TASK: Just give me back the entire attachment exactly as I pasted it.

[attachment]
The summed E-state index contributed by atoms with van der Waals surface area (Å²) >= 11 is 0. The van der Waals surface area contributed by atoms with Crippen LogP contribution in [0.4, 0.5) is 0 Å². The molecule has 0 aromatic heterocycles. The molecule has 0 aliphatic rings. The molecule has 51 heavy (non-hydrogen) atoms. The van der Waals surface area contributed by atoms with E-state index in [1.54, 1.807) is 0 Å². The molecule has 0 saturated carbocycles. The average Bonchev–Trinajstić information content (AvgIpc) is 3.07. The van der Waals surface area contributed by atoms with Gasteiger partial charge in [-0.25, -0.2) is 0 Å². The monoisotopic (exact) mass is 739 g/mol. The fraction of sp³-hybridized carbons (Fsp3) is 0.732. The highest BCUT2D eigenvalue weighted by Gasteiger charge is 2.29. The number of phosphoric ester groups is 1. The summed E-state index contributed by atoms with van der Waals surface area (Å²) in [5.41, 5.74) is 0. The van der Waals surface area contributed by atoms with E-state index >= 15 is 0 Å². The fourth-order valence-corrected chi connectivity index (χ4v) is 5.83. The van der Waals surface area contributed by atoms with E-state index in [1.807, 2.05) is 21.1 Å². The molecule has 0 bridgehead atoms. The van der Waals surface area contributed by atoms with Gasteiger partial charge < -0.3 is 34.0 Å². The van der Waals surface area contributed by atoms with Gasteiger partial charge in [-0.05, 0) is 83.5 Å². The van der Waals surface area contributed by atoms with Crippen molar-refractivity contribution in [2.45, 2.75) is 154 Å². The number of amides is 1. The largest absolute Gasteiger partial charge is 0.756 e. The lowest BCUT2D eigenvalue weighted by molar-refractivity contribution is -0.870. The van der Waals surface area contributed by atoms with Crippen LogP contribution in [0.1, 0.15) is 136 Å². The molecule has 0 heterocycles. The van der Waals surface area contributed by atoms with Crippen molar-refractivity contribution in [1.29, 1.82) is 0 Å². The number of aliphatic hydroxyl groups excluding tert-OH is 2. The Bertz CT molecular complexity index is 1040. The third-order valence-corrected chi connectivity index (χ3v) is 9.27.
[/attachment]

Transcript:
The summed E-state index contributed by atoms with van der Waals surface area (Å²) >= 11 is 0. The van der Waals surface area contributed by atoms with Crippen LogP contribution in [0.4, 0.5) is 0 Å². The molecule has 0 aromatic heterocycles. The molecule has 0 aliphatic rings. The molecule has 51 heavy (non-hydrogen) atoms. The van der Waals surface area contributed by atoms with E-state index in [1.54, 1.807) is 0 Å². The molecule has 0 saturated carbocycles. The average Bonchev–Trinajstić information content (AvgIpc) is 3.07. The van der Waals surface area contributed by atoms with Gasteiger partial charge in [-0.25, -0.2) is 0 Å². The monoisotopic (exact) mass is 739 g/mol. The fraction of sp³-hybridized carbons (Fsp3) is 0.732. The highest BCUT2D eigenvalue weighted by Gasteiger charge is 2.29. The number of phosphoric ester groups is 1. The summed E-state index contributed by atoms with van der Waals surface area (Å²) in [5.41, 5.74) is 0. The van der Waals surface area contributed by atoms with E-state index >= 15 is 0 Å². The fourth-order valence-corrected chi connectivity index (χ4v) is 5.83. The van der Waals surface area contributed by atoms with E-state index in [1.807, 2.05) is 21.1 Å². The molecule has 0 bridgehead atoms. The van der Waals surface area contributed by atoms with Gasteiger partial charge < -0.3 is 34.0 Å². The van der Waals surface area contributed by atoms with Gasteiger partial charge in [-0.05, 0) is 83.5 Å². The van der Waals surface area contributed by atoms with Crippen molar-refractivity contribution in [2.45, 2.75) is 154 Å². The number of amides is 1. The largest absolute Gasteiger partial charge is 0.756 e. The lowest BCUT2D eigenvalue weighted by molar-refractivity contribution is -0.870. The van der Waals surface area contributed by atoms with Crippen LogP contribution in [0.1, 0.15) is 136 Å². The molecule has 0 heterocycles. The van der Waals surface area contributed by atoms with Crippen molar-refractivity contribution in [1.29, 1.82) is 0 Å². The number of aliphatic hydroxyl groups excluding tert-OH is 2. The Bertz CT molecular complexity index is 1040. The third-order valence-corrected chi connectivity index (χ3v) is 9.27.